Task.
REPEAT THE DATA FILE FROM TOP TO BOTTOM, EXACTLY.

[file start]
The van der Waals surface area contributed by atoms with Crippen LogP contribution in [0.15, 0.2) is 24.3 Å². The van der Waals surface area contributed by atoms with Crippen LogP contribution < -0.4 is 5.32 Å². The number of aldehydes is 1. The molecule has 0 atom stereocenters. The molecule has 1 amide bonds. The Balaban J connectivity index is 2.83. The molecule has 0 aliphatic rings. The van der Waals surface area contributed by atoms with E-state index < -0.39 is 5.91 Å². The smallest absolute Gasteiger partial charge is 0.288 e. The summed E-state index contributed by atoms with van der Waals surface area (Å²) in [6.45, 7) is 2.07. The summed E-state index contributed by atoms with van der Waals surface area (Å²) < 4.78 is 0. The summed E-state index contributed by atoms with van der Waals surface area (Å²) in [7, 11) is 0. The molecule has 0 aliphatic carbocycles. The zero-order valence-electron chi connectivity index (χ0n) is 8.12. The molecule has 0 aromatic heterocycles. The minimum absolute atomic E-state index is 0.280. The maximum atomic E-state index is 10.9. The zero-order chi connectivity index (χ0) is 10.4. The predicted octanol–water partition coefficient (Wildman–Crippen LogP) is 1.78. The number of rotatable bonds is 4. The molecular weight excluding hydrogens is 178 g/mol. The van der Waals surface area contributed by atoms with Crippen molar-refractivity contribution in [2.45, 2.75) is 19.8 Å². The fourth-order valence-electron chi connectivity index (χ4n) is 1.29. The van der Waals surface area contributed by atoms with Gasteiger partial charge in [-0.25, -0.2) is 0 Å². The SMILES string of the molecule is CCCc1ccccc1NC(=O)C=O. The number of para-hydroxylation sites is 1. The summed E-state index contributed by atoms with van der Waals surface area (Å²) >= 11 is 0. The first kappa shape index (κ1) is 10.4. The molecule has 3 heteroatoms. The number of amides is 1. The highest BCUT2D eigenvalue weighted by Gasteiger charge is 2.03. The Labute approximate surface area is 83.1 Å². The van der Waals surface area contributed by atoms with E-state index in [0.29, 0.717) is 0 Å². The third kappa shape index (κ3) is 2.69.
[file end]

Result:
The van der Waals surface area contributed by atoms with Crippen LogP contribution in [0.15, 0.2) is 24.3 Å². The van der Waals surface area contributed by atoms with Crippen LogP contribution < -0.4 is 5.32 Å². The number of aldehydes is 1. The molecule has 0 atom stereocenters. The molecule has 1 amide bonds. The Balaban J connectivity index is 2.83. The molecule has 0 aliphatic rings. The van der Waals surface area contributed by atoms with E-state index < -0.39 is 5.91 Å². The smallest absolute Gasteiger partial charge is 0.288 e. The summed E-state index contributed by atoms with van der Waals surface area (Å²) in [6.45, 7) is 2.07. The summed E-state index contributed by atoms with van der Waals surface area (Å²) < 4.78 is 0. The summed E-state index contributed by atoms with van der Waals surface area (Å²) in [7, 11) is 0. The molecule has 0 aliphatic carbocycles. The zero-order valence-electron chi connectivity index (χ0n) is 8.12. The molecule has 0 aromatic heterocycles. The minimum absolute atomic E-state index is 0.280. The maximum atomic E-state index is 10.9. The zero-order chi connectivity index (χ0) is 10.4. The predicted octanol–water partition coefficient (Wildman–Crippen LogP) is 1.78. The number of rotatable bonds is 4. The molecular weight excluding hydrogens is 178 g/mol. The van der Waals surface area contributed by atoms with Crippen molar-refractivity contribution in [2.45, 2.75) is 19.8 Å². The fourth-order valence-electron chi connectivity index (χ4n) is 1.29. The van der Waals surface area contributed by atoms with Gasteiger partial charge in [-0.25, -0.2) is 0 Å². The SMILES string of the molecule is CCCc1ccccc1NC(=O)C=O. The number of para-hydroxylation sites is 1. The summed E-state index contributed by atoms with van der Waals surface area (Å²) >= 11 is 0. The first kappa shape index (κ1) is 10.4. The molecule has 3 heteroatoms. The number of amides is 1. The highest BCUT2D eigenvalue weighted by Gasteiger charge is 2.03. The Labute approximate surface area is 83.1 Å². The van der Waals surface area contributed by atoms with E-state index in [0.29, 0.717) is 0 Å². The third kappa shape index (κ3) is 2.69.